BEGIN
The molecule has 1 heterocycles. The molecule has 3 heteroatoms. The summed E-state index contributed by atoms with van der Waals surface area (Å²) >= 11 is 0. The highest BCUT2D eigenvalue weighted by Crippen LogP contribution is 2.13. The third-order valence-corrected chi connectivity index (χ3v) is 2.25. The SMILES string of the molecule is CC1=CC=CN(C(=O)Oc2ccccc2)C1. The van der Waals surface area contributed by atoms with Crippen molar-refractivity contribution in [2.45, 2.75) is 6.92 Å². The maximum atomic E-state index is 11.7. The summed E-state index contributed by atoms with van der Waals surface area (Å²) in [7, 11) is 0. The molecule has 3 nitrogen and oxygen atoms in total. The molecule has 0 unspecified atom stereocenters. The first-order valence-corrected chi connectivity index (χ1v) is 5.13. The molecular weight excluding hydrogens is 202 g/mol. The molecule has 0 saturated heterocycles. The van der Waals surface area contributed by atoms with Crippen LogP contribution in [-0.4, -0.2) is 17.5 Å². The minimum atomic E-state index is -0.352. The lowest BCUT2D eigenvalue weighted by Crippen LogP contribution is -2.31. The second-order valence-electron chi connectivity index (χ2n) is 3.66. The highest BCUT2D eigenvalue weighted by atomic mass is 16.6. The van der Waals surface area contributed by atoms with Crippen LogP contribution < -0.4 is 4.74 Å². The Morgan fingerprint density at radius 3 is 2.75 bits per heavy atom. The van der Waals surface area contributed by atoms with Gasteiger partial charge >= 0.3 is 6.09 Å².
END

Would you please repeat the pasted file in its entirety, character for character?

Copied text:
The molecule has 1 heterocycles. The molecule has 3 heteroatoms. The summed E-state index contributed by atoms with van der Waals surface area (Å²) >= 11 is 0. The highest BCUT2D eigenvalue weighted by Crippen LogP contribution is 2.13. The third-order valence-corrected chi connectivity index (χ3v) is 2.25. The SMILES string of the molecule is CC1=CC=CN(C(=O)Oc2ccccc2)C1. The van der Waals surface area contributed by atoms with Crippen molar-refractivity contribution in [2.45, 2.75) is 6.92 Å². The maximum atomic E-state index is 11.7. The summed E-state index contributed by atoms with van der Waals surface area (Å²) in [7, 11) is 0. The molecule has 3 nitrogen and oxygen atoms in total. The molecule has 0 unspecified atom stereocenters. The first-order valence-corrected chi connectivity index (χ1v) is 5.13. The molecular weight excluding hydrogens is 202 g/mol. The molecule has 0 saturated heterocycles. The van der Waals surface area contributed by atoms with Crippen LogP contribution in [-0.4, -0.2) is 17.5 Å². The minimum atomic E-state index is -0.352. The lowest BCUT2D eigenvalue weighted by Crippen LogP contribution is -2.31. The second-order valence-electron chi connectivity index (χ2n) is 3.66. The highest BCUT2D eigenvalue weighted by atomic mass is 16.6. The van der Waals surface area contributed by atoms with Crippen LogP contribution < -0.4 is 4.74 Å². The Morgan fingerprint density at radius 3 is 2.75 bits per heavy atom. The van der Waals surface area contributed by atoms with Gasteiger partial charge >= 0.3 is 6.09 Å².